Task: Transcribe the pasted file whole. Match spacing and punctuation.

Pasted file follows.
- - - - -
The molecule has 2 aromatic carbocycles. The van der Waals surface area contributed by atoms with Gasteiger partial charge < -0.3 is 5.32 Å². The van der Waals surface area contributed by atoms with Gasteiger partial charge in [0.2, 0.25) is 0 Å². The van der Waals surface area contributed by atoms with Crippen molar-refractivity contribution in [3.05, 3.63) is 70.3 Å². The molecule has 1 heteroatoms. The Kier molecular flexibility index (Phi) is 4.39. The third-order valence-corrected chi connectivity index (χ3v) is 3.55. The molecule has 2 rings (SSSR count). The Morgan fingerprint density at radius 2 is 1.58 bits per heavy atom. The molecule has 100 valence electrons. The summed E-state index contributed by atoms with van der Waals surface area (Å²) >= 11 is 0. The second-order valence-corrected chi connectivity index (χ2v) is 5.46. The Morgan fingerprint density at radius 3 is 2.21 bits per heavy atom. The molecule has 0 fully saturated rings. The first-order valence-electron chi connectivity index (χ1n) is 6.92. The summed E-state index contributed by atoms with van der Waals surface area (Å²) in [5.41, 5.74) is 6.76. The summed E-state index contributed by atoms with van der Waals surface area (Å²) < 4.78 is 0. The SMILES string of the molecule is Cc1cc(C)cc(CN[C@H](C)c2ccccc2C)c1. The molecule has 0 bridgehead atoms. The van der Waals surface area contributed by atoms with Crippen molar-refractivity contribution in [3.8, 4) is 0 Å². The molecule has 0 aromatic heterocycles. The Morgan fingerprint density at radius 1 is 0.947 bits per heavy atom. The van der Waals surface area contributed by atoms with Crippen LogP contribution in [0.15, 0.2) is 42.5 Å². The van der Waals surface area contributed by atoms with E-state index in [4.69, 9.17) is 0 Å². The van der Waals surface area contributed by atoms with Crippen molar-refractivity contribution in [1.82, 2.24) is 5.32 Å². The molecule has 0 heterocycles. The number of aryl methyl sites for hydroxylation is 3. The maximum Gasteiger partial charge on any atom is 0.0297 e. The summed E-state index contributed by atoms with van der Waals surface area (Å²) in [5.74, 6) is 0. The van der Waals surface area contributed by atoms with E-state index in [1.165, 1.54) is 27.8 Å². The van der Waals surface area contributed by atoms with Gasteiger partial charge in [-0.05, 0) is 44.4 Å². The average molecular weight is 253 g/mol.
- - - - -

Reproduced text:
The molecule has 2 aromatic carbocycles. The van der Waals surface area contributed by atoms with Gasteiger partial charge < -0.3 is 5.32 Å². The van der Waals surface area contributed by atoms with Gasteiger partial charge in [0.2, 0.25) is 0 Å². The van der Waals surface area contributed by atoms with Crippen molar-refractivity contribution in [3.05, 3.63) is 70.3 Å². The molecule has 1 heteroatoms. The Kier molecular flexibility index (Phi) is 4.39. The third-order valence-corrected chi connectivity index (χ3v) is 3.55. The molecule has 2 rings (SSSR count). The Morgan fingerprint density at radius 2 is 1.58 bits per heavy atom. The molecule has 100 valence electrons. The summed E-state index contributed by atoms with van der Waals surface area (Å²) >= 11 is 0. The second-order valence-corrected chi connectivity index (χ2v) is 5.46. The Morgan fingerprint density at radius 3 is 2.21 bits per heavy atom. The molecule has 0 fully saturated rings. The first-order valence-electron chi connectivity index (χ1n) is 6.92. The summed E-state index contributed by atoms with van der Waals surface area (Å²) in [5.41, 5.74) is 6.76. The summed E-state index contributed by atoms with van der Waals surface area (Å²) < 4.78 is 0. The SMILES string of the molecule is Cc1cc(C)cc(CN[C@H](C)c2ccccc2C)c1. The molecule has 0 bridgehead atoms. The van der Waals surface area contributed by atoms with Crippen molar-refractivity contribution in [3.8, 4) is 0 Å². The molecule has 0 aromatic heterocycles. The Morgan fingerprint density at radius 1 is 0.947 bits per heavy atom. The van der Waals surface area contributed by atoms with Crippen LogP contribution in [0.15, 0.2) is 42.5 Å². The van der Waals surface area contributed by atoms with E-state index in [4.69, 9.17) is 0 Å². The van der Waals surface area contributed by atoms with Crippen molar-refractivity contribution in [1.82, 2.24) is 5.32 Å². The molecule has 0 heterocycles. The number of aryl methyl sites for hydroxylation is 3. The maximum Gasteiger partial charge on any atom is 0.0297 e. The summed E-state index contributed by atoms with van der Waals surface area (Å²) in [5.74, 6) is 0. The van der Waals surface area contributed by atoms with E-state index in [1.165, 1.54) is 27.8 Å². The van der Waals surface area contributed by atoms with Gasteiger partial charge in [-0.05, 0) is 44.4 Å². The average molecular weight is 253 g/mol.